The Tua Hom Nghia Loi funeral parlour is doing a roaring trade today. The skeletal man who loads the coffins into a battered brown Toyota Tarago van is sweating finely as he shoves yet another wooden box into the cargo bay, sagging the suspension.
His gap toothed wife laughs sweetly as a little boy across the road sings a broken version of ‘happy birthday’ while the girl from the Mien Tay restaurant passes between them, balancing a steaming bowl of pho soup on a tray – a home delivery to an old lay rocking on a sidewalk chair in the afternoon heat.
I’m sitting on the veranda at the Elegant Fancy café, sipping a café sua da and puffing away on a cigar, watching beads of water sweat on the side of the glass, letting the time ooze along.
That’s the secret with café sua da. Draw it out and enjoy every slow sip.
They make it by roasting Robusta beans with butter to give a deep, almost burnt flavour to the Vietnamese coffee, which is brewed through a drip filter and poured over ice laced with a lashing of sweet condensed milk. A spoon and a straw are inserted, piercing through the layers of black and white, which you can combine to a golden brown with a few stirs.
The first few times I had café sua da I sucked it down in seconds. It’s irresistibly delicious – like Kahlua and chocolate cake, and never big enough, especially when you need a coffee fix.
But now I take my time, like the Vietnamese do, and sit and watch the life pass me by, read a newspaper, and take slow sips, teasing it out.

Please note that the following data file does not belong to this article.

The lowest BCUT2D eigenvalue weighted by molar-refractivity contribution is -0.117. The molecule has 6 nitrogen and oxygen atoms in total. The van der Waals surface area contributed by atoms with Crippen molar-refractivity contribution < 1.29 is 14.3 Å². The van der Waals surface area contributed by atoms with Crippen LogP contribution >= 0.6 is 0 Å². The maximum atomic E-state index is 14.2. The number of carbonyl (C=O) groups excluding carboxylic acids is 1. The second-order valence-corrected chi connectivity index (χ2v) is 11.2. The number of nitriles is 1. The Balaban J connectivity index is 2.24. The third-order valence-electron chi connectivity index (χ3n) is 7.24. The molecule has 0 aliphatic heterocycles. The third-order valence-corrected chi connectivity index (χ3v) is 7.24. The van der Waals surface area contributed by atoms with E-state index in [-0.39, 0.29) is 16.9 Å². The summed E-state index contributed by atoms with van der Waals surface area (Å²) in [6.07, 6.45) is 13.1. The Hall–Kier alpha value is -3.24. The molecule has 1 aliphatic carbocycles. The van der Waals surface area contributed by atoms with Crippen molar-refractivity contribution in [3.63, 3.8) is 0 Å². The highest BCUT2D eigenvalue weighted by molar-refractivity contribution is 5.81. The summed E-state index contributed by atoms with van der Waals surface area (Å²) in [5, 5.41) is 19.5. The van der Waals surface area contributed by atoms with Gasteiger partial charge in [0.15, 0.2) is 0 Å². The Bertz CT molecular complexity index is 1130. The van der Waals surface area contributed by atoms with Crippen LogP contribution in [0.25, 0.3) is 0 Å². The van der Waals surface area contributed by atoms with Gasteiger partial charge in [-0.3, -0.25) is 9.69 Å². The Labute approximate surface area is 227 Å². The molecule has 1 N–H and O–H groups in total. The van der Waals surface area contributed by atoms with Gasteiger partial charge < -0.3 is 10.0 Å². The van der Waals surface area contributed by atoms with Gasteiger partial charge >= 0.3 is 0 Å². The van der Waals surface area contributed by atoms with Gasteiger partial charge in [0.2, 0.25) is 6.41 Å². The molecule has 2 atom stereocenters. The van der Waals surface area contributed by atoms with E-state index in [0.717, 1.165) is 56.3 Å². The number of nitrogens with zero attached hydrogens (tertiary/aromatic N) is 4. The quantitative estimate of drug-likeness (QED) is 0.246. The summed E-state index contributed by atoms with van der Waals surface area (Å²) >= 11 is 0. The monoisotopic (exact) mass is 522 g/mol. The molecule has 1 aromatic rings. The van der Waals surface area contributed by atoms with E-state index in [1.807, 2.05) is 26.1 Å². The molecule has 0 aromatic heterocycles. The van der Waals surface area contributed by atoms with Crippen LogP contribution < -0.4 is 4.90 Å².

Vietnam is a conundrum – bold flavours and fast pace, but there’s always the slow way.
The streets of Saigon are crowded and busy, the traffic drives you mad. But there is order in the chaos, and courtesy – you can cross the road quite safely even in the most choked conditions, and no one goes faster than thirty.
People work long hours, but they also relax with a professional edge. It’s not uncommon to go into an office and see people curled up beneath their desks around lunchtime, relaxing through the slow business hours. They work hard and play hard, sometimes at the same time.
Café sua da is a lens that brings Vietnam into focus. Strong Vietnamese coffee mixed with sweet sugary milk is the usual recipe for an energy kick – but the locals sip them slowly and relax with friends. They drink them in the early morning, late at night, whenever the time feels right. They live first, and enjoy first.
As I suck the dregs of my drink I think about ordering another one. The coffin man brings yet another casket into the afternoon sun for delivery. My neighbour lights a cigarette with a match and shuffles his newspaper. An old lady tries to sell me lottery tickets, and a wicked wind curls dust from the road.
I hold up a finger and signal the waitress, but she’s fast asleep.